7 Steps to Becoming an Early Riser - Examined Existence

7 Steps to Becoming an Early Riser

Waking up early has been a defining mantra for success for thousands of years.  Even the famed philosopher Aristotle was quoted as saying, “It is well to be up before daybreak, for such habits contribute to health, wealth, and wisdom.”  Many of the most productive and successful people are and have been early risers. The quiet and serene morning before the chaos of the day is a great opportunity for some self-reflection and uninterrupted work. It is a great time to accomplish some of the most pressing issues before the rest of civilization wakes up.  And once you are able to complete the most important tasks, you no longer feel overwhelmed and feel as if you are just catching up with the fleeting day.  Of course this is not to say that people who sleep in aren’t productive or successful.  However, the circadian rhythm of most people do not allow for very productive nights.

I, for one, have only started waking up early within the last few months.  I never heeded my father’s advice of getting a head start on the day and always slept in well into the afternoon.  He often told me (in Vietnamese) “even a homeless man who gets up early will be the most successful at begging.”  But since I started experimented with waking up around 5 am, I have found a lot of wisdom and truth in his sage advice.  As a result of waking up early, my productivity has skyrocketed.  I have found that I have more energy than ever before and I am able to accomplish most if not all of the things on my daily to-do list.  I would say that getting in the habit of waking up early is the most important change I’ve made as an adult.  So if you are like me and want to reform your sleep habits and start waking up early to become more productive, here are 6 steps to transform you from a night owl to an early bird:

Step 1: Have a Reason to Wake Up

I mean this in an existential sense.  Is there something that excites you and makes you look forward to the day?  Possibly it is a new workout routine?  Or going to a job that excites and invigorates you?  It is extremely important to have a purpose to waking up early—because if you have to wake up to a job you hate or a life that doesn’t excite you, you probably wouldn’t be too excited about your days.  Your will to live your daily life has to be greater than your will to press the snooze button—plain and simple.

If you don’t have a reason to wake up, then you aren’t looking hard enough.  Life is full of things to be excited about.  For me, I started waking up early once I decided once and for all that I was making a firm dedication to become the person I want to be.  That meant waking up early to work on my business before I go to work so I can have enough time in the day to fit in mixed martial arts and a little light reading in the evening.  For me, being physically, mentally, and financially fit (the trifecta) was important to me.  I made a firm dedication to myself that I was going to work towards that goal every single day.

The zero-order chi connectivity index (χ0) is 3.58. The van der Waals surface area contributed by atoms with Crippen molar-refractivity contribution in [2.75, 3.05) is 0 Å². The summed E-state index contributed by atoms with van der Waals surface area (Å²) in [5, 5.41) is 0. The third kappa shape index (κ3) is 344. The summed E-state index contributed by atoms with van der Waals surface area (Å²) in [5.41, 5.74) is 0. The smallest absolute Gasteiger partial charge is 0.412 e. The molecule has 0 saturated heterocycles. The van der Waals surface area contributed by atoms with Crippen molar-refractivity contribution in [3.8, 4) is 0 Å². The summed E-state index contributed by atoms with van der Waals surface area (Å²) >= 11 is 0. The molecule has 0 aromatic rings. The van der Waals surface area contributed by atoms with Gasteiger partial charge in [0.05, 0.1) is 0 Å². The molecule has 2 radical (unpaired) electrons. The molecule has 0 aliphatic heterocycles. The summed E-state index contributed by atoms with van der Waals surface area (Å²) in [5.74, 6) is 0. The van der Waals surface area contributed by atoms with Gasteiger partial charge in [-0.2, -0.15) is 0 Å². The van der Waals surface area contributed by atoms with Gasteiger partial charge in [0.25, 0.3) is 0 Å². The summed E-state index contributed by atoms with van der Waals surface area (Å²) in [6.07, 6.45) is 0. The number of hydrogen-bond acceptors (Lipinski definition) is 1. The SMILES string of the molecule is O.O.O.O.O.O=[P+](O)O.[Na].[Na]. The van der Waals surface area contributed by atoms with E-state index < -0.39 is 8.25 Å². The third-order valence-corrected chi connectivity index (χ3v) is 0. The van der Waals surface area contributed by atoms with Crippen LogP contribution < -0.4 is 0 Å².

Step 2: Know Your Sleep Cycle

Knowing your sleep cycle is vastly underrated.  Knowing the best time for your body to wake up can be difference between continuously pressing the snooze button to sleep in an extra hour and waking up early, wide awake and refreshed.  The sleep cycle alternates between REM and non-REM mode.  REM (rapid eye movement) sleep is the mode in which you dream and it is when you are in your deepest sleep.  As such, you do not want to wake up during REM sleep.  You will feel super groggy, even if you’ve had 10 hours of sleep.  Non-REM sleep happens at the beginning of each sleep cycle.  There are four stages in each non-REM cycle, each stage lasting 10-30 minutes.  The first two stages are the lighter sleep period.  The last two stages of non-REM are the deeper sleep periods, when your body is preparing to go into REM sleep.  I don’t want to get too in-depth about the sleep cycle so if you want to read more about it, click on the link above.  But the main takeaway is to analyze your sleep cycle and find out when you are in Stage 1 or Stage 2 of non-REM sleep.

For me, if I get between 6 to 6.5 hours of sleep, I will wake up fully alert and orient.  In that 30 minute window between 6 to 6.5 hours of sleep, my body is in the initial stages of non-REM sleep which enables me to wake up refreshed.  If I do not get exactly 6 to 6.5 hours, it’s a struggle to wake up.

There are a couple of iPhone and Android apps out there that lets you find out more about your sleep cycle—the one that comes to mind is Sleep Cycle for iPhone and SleepBot for Android.  If you want something a little fancier that keeps track of your cycle and how well you sleep, you can try something like the Fitbit One (or something similar).

READ  What Missing Sleep Does to Your Body: An Infographic